Town Clerk Linda Burdick, who said she moved to Hancock "from there" for its "caring people" and low taxes, pointed out that there was nothing illegal about including the meme in the report.
"Just because you can do it, doesn't mean you should," another resident retorted from the floor.
In response to a question from the floor, the Board of Selectmen, seated on the stage at the front of the auditorium, confirmed that the entire body had approved the contents of the town report, including the meme.
Don Leab asked from the floor whether a motion to amend the town report as suggested was legal because it was not specifically called out in the meeting warrant. Fairbank said that, in his opinion, the issue was a valid question for the meeting.
About 15 minutes into the meeting, Selectman Don Rancatti interrupted a speaker in support of the motion to ask Fairbank to call the question. And Fairbank called for a vote to close debate, which passed overwhelmingly.
It took two rounds of votes by a show of hands to verify the vote totals, but, in the end, Burdick confirmed a 50-48 vote in favor of removing the meme.
The meeting was attended by 115 of 572 registered voters in the town, about 20 percent.
After the decision was made, Burdick said in answer to questions from members that the meme would be removed from the PDF version of the report on the town's website and pulled from the official copy that is sent to the State Library in Boston.
The only other article on the warrant to generate significant discussion on Monday was Article 18, a home rule petition to exempt Hancock from a state law forcing districts, like Hancock, without a secondary school to be financially responsible for the middle and high school education of pupils who attend the district's elementary school under the state's School Choice program.
Hancock Superintendent Rebecca Phillips explained the issue to the meeting and said there are encouraging signs that the petition could succeed on Beacon Hill.
"We have a lot of support from our legislators but, also, the Department of Education is comfortable with this exemption," Phillips told the meeting.

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On a IV-II Vote, Mount Greylock Keeps Latin Program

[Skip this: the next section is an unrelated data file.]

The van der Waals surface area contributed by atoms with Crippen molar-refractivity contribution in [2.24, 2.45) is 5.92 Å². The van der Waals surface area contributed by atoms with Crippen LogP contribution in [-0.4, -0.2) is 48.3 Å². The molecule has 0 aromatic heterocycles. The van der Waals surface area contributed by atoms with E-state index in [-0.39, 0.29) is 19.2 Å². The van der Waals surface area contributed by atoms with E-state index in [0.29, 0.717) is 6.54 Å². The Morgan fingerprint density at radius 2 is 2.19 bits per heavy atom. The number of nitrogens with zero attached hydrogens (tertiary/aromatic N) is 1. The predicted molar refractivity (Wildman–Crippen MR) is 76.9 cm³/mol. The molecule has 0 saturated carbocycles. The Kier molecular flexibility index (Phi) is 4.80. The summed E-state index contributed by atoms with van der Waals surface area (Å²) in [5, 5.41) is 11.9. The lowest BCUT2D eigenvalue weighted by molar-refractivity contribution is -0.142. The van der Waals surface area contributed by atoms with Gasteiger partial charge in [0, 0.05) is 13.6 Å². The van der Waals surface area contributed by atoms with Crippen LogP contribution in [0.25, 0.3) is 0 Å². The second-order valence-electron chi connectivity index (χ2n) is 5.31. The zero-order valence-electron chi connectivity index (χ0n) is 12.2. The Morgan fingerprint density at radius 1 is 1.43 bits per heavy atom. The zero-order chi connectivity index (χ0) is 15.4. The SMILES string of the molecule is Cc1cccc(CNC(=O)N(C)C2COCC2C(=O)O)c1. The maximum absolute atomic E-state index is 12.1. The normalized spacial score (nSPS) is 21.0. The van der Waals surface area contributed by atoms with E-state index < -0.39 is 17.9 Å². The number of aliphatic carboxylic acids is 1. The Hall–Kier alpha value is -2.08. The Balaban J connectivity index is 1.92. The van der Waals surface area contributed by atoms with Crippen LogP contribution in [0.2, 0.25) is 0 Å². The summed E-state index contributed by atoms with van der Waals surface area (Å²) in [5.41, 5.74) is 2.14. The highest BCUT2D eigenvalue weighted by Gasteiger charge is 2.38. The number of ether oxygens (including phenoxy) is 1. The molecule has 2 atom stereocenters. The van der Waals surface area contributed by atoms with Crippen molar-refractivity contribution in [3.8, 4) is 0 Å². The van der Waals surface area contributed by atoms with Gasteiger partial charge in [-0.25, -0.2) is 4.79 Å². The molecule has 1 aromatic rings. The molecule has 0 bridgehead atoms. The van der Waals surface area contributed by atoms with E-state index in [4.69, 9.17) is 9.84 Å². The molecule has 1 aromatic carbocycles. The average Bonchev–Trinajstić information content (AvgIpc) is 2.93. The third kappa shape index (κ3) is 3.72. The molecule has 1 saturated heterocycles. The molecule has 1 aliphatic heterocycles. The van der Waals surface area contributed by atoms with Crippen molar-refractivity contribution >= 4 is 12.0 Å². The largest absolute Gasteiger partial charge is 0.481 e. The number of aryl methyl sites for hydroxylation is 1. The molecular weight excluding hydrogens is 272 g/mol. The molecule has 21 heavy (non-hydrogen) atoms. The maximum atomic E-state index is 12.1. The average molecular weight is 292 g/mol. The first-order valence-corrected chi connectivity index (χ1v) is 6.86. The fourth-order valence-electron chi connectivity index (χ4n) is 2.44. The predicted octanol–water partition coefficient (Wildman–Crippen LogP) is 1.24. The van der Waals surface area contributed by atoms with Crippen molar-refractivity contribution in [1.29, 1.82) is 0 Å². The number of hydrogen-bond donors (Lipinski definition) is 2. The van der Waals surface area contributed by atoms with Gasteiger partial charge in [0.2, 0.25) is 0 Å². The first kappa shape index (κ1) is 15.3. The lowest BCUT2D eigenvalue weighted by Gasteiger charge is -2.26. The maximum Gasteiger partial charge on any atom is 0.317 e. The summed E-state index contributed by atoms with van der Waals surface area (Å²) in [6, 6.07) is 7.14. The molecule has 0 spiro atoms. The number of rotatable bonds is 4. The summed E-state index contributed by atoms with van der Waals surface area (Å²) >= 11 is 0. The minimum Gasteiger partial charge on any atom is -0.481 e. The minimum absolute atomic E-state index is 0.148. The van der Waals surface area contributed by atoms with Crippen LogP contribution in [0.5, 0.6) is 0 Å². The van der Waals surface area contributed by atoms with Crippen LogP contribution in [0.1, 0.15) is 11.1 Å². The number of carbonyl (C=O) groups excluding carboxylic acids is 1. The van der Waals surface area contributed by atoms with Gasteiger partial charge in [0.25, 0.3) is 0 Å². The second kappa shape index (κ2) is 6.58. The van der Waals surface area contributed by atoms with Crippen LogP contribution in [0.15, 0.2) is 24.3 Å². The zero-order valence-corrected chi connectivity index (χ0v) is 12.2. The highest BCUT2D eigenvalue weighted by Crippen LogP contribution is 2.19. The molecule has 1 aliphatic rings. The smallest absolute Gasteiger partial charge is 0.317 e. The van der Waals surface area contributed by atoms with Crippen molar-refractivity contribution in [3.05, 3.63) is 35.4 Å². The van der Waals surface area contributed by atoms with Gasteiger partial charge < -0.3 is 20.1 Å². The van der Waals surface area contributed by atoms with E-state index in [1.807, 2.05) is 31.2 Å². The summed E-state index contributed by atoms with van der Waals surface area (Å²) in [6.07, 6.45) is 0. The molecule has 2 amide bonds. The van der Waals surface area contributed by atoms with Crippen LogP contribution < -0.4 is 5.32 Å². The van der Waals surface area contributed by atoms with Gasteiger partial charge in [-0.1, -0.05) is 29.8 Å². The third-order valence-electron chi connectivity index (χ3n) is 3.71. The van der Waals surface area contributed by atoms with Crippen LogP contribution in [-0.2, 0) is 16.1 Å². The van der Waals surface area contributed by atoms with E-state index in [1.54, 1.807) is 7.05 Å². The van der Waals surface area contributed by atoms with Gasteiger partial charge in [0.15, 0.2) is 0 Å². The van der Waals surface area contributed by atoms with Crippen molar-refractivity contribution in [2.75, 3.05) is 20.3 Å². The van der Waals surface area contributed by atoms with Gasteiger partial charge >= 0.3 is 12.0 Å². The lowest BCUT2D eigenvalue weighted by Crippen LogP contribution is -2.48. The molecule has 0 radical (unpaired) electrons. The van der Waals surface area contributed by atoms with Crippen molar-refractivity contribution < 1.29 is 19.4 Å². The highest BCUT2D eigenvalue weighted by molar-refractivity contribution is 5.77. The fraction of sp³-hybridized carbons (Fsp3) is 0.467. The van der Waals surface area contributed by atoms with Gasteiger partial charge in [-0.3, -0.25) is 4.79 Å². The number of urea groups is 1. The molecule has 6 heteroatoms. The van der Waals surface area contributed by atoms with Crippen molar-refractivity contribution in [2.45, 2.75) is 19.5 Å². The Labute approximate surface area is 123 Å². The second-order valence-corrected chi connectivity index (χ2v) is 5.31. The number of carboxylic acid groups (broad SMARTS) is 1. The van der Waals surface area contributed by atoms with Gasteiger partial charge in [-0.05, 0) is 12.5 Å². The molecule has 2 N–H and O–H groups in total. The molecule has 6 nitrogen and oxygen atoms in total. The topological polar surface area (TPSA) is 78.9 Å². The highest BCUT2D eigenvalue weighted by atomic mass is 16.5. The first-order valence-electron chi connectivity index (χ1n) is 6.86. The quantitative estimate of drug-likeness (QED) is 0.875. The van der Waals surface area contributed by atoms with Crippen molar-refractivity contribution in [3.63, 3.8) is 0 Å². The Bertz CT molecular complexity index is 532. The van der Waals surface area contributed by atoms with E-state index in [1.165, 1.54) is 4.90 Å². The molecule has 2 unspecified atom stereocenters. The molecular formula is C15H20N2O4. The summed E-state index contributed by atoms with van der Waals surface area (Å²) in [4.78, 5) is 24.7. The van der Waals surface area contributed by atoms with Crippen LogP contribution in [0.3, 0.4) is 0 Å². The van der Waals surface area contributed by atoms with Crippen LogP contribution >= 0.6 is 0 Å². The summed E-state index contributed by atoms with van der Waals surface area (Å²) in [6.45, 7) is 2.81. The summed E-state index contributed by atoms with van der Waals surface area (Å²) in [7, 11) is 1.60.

By Stephen DravisiBerkshires Staff
WILLIAMSTOWN, Mass. — A divided Mount Greylock Regional School Committee on Tuesday voted to restore the middle-high school's Latin program for the 2024-25 academic year and beyond.
Six members of the committee attended the special meeting called last week to decide on whether to keep Mount Greylock a two-world language school or only offer Spanish to incoming seventh-graders starting in the fall.
Steven Miller moved at the outset of Tuesday's session that the School Committee utilize more or less $66,000 from the committee's reserves to close a funding gap for fiscal year 2025 and commit to funding Latin until at least next year's seventh-graders have the opportunity to take Advanced Placement Latin, presumably in their senior year of 2029-30.
Miller was joined by Jose Constantine, Curtis Elfenbein and Ursula Maloy in voting in favor of the plan. Christina Conry and Carolyn Greene voted against Miller's motion.
Conry noted that in the school year that just ended, Mount Greylock had just 58 students enrolled in Latin across six different grade levels (an average of just fewer than 10 per grade), as opposed to 300 students studying Spanish.
Prior to this spring's announcement that the school would not offer Latin 7 (for seventh-graders) or Latin 8 in 2024-25, there were 15 students signed up for the former and just 10 for the latter.
Historically, over the last nine years, Mount Greylock's student population studying the classic language went from 103 in 2015-16 to 58 last year, with a spike of 148 in the 2018-19 academic year, according to figures the administration provided the School Committee on Tuesday.